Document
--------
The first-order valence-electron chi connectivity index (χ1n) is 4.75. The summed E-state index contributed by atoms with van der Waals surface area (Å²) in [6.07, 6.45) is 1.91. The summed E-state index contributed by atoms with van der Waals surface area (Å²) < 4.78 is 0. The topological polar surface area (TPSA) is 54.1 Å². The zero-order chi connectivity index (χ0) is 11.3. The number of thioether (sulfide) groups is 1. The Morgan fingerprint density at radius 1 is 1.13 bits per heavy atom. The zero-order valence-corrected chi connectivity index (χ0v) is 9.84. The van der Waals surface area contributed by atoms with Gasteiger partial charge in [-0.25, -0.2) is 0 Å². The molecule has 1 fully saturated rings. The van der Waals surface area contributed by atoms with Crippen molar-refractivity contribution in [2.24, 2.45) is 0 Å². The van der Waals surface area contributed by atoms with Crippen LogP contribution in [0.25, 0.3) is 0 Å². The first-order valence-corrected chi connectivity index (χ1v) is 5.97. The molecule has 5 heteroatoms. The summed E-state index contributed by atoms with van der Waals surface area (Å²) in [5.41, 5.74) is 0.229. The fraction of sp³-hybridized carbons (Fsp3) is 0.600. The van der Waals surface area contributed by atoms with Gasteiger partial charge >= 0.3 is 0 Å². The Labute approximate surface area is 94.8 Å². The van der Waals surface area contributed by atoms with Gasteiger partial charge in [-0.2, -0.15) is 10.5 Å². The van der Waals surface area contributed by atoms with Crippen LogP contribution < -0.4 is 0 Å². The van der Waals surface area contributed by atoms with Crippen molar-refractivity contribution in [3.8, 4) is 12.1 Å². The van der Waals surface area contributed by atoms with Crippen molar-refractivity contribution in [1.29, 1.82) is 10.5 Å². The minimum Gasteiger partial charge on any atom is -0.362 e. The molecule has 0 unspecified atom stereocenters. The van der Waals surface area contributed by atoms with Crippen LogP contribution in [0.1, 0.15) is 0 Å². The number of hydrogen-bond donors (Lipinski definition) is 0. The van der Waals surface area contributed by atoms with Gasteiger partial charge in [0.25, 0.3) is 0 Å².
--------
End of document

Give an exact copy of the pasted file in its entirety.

The first-order valence-electron chi connectivity index (χ1n) is 4.75. The summed E-state index contributed by atoms with van der Waals surface area (Å²) in [6.07, 6.45) is 1.91. The summed E-state index contributed by atoms with van der Waals surface area (Å²) < 4.78 is 0. The topological polar surface area (TPSA) is 54.1 Å². The zero-order chi connectivity index (χ0) is 11.3. The number of thioether (sulfide) groups is 1. The Morgan fingerprint density at radius 1 is 1.13 bits per heavy atom. The zero-order valence-corrected chi connectivity index (χ0v) is 9.84. The van der Waals surface area contributed by atoms with Gasteiger partial charge in [-0.25, -0.2) is 0 Å². The molecule has 1 fully saturated rings. The van der Waals surface area contributed by atoms with Crippen molar-refractivity contribution in [2.24, 2.45) is 0 Å². The van der Waals surface area contributed by atoms with Crippen LogP contribution in [0.25, 0.3) is 0 Å². The first-order valence-corrected chi connectivity index (χ1v) is 5.97. The molecule has 5 heteroatoms. The summed E-state index contributed by atoms with van der Waals surface area (Å²) in [5.41, 5.74) is 0.229. The fraction of sp³-hybridized carbons (Fsp3) is 0.600. The van der Waals surface area contributed by atoms with Gasteiger partial charge >= 0.3 is 0 Å². The Labute approximate surface area is 94.8 Å². The van der Waals surface area contributed by atoms with Gasteiger partial charge in [-0.2, -0.15) is 10.5 Å². The van der Waals surface area contributed by atoms with Crippen LogP contribution < -0.4 is 0 Å². The van der Waals surface area contributed by atoms with Crippen molar-refractivity contribution in [3.8, 4) is 12.1 Å². The van der Waals surface area contributed by atoms with Crippen molar-refractivity contribution in [1.29, 1.82) is 10.5 Å². The minimum Gasteiger partial charge on any atom is -0.362 e. The molecule has 0 unspecified atom stereocenters. The van der Waals surface area contributed by atoms with Crippen LogP contribution in [0.1, 0.15) is 0 Å². The number of hydrogen-bond donors (Lipinski definition) is 0. The van der Waals surface area contributed by atoms with Gasteiger partial charge in [0.25, 0.3) is 0 Å².